Charles E. Wemple
American Stone Co.
-- from Callahan, J. M. (1923). Vol. II. In History of West Virginia, old and new (p. 417). Chicago: American Historical Society.
CHARLES EDWIN WEMPLE is secretary, treasurer and general manager of the American Stone Company, whose general offices and business headquarters are at Wheeling. This company has several factories in West Virginia and Ohio, manufacturing the grinding stones used in paper mill industries.
Mr. Wemple was one of the original producers of the first successful pulpstone producers in this country, and for fifteen years was manager of a quarry in Ohio where was produced the only good pulpstone on the Western hemisphere. The supply at that time was more or less limited, making it necessary for the United States and Canada to look to England for part of their supply. When the World war cut off the supply of the English product he immediately set out to find additional deposits of rock suitable for producing these large wood pulp grindstones, and it fell to the lot of West Virginia to become the second largest producer of these stones in the United States, which under rapid development took first place the third year after Mr. Wemple started producing stones in this state. The industry has grown rapidly, and is still expanding in order to keep up with the needs of the paper mills in this country, Canada, Mexico and Japan.
Mr. Wemple comes of a family noted for mechanical and business ability and was born at Lockport, New York, October 23, 1878. His grandfather, Myndert Wemple, was born in Holland April 9, 1810, and as a young man came to America and settled near Amsterdam, New York, where he followed farming until he retired in the Village of Amsterdam. He died there November 4, 1885. In New York he married Miss Catherine McKenney, a native of Scotland, who died in Greenwich, Connecticut, June 30, 1906. McKenney Wemple, father of Charles E. Wemple, was born in Ellenville, Schenectady County, New York, October 30, 1837, was reared there, learned his trade in the locomotive shops of Schenectady, and as a young man removed to Lockport. At the age of thirty-five he engaged in a repairing and general contracting business, and was an expert builder of high pressure municipal waterworks pumps. He continued a successful business career at Lockport until his death, January 26, 1918. He was a democrat, a faithful Presbyterian in religious affiliations, and a member of the Independent Order of Odd Fellows. At Lockport he married Miss Eliza Jakeway, who was born in that city November 7, 1849, and is still living there. Her father, Edwin Jakeway, was born in Gloucester, England, in 1806, and as a young man settled at Lockport, where he became a millwright. He died at Lockport May 16, 1888. His wife was Jane Bradfield, who was born in Southampton, England, in 1810 and died at Lockport September 7, 1896. McKenney Wemple and wife had the following children: Miss Martha, who died at Lockport at the age of thirty; Kate J., department mananger of a department store at Lockport; Minnie J., wife of Austin B. Morrill, a Lockport merchant; Myndert, a millwright with Federal Milling Company at Lockport; Charles Edwin; Arthur S., accountant for the Stratton Fire Clay Company, living at Toronto, Ohio; and McKenney, Jr., a carpenter and contractor at Toronto, Ohio.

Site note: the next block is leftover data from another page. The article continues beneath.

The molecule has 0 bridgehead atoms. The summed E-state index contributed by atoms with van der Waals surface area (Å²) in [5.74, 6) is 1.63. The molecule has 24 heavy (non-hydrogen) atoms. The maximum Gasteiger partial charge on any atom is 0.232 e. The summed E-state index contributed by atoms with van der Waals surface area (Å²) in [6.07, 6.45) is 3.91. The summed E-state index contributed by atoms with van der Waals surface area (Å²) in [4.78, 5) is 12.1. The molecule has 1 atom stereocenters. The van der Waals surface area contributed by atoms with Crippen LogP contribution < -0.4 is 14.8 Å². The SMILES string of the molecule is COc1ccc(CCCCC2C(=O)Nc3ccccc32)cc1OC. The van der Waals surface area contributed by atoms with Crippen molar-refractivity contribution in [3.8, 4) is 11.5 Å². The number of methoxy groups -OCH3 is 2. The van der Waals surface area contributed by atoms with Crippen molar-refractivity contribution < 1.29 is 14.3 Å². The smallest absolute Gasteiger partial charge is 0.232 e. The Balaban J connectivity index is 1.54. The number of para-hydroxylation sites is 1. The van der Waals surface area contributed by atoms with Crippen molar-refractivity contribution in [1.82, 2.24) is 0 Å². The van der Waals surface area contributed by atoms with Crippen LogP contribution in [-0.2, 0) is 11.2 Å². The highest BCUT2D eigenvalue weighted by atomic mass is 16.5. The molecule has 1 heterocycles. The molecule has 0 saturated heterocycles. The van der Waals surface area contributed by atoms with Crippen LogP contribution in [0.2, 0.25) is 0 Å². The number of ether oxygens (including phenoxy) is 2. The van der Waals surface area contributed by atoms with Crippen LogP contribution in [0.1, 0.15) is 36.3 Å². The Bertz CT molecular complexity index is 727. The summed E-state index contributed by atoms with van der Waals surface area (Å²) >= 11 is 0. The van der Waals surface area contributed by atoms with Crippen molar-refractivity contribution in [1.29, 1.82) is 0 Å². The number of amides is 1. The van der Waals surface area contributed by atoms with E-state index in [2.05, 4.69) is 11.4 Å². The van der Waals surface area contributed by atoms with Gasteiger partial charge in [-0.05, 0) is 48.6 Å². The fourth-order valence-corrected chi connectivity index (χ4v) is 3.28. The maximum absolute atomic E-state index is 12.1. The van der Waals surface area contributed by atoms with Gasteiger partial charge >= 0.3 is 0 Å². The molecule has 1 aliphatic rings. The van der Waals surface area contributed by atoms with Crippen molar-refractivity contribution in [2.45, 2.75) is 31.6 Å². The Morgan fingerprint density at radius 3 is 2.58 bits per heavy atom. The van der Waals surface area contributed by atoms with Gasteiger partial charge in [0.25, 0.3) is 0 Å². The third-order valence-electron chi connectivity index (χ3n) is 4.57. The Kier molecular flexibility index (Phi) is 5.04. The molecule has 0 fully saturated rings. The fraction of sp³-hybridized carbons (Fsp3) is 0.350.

Charles Edwin Wemple acquired his early education in the public schools of Lockport, graduating from high school in 1898. For three years following he was employed in the joint offices of the Lockport Pulp Company and the Lockport Felt Company. Practically his entire business experience has been in some phase of the paper manufacturing industry. On leaving Lockport he removed to New Philadelphia, Ohio, and was with the Tippecanoe Pulp and Grindstone Company until the business was dissolved in 1905. Subsequently he became secretary and manager of the Smallwood Stone Company at Empire, Ohio, but in 1915 he removed to Mannington, West Virginia, and bought the stone properties of J. A. Connelly at Littleton. With these properties he organized the American Stone Company, and has since been secretary, treasurer and general manager. Mr. Wemple moved the business headquarters of this company to Wheeling in November, 1920, the offices being in the McLain Building. The company produces a large line of wood pulp grindstones, used in grinding wood pulp for different mills. The factories where the stones are produced are at Littleton, West Virginia, Hammondsville, Ohio, and Sattes, West Virginia.
Mr. Wemple has been welcomed into Wheeling's circle of prominent business men. He is an elder in the Presbyterian Church, a member of the Wheeling Gun Club, Wheeling Rotary Club, and Wheeling Tennis Club, and is affiliated with Mannington Lodge No. 31, F. and A. M., Mannington Chapter, R. A. M., Wheeling Commandery No. 1, K. T., Osiris Temple of the Mystic Shrine at Wheeling, and belongs to West Virginia Consistory No. 1 of the Scottish Rite. He is a past chancellor commander of the Knights of Pythias Lodge at Toronto, Ohio, and while living at Toronto was a member of the city council and a director and vice president of the Bank of Toronto. He is independent in politics. His home is a modern residence at 13, Laurel Avenue in Lenox, Wheeling. In June, 1903, at Lockport, Mr. Wemple married Miss Minnie B. Rignall, daughter of Charles P. and Louie E. (Bowden) Rignall, residents of Lockport, where her father is a shoe merchant. Mrs. Wemple is a graduate of Lockport High School. They have four children: Martha Louise, born in May, 1905; Ella Kate, born in October, 1907; Priscilla, born in August, 1909; and Philip Edwin, born in November, 1921.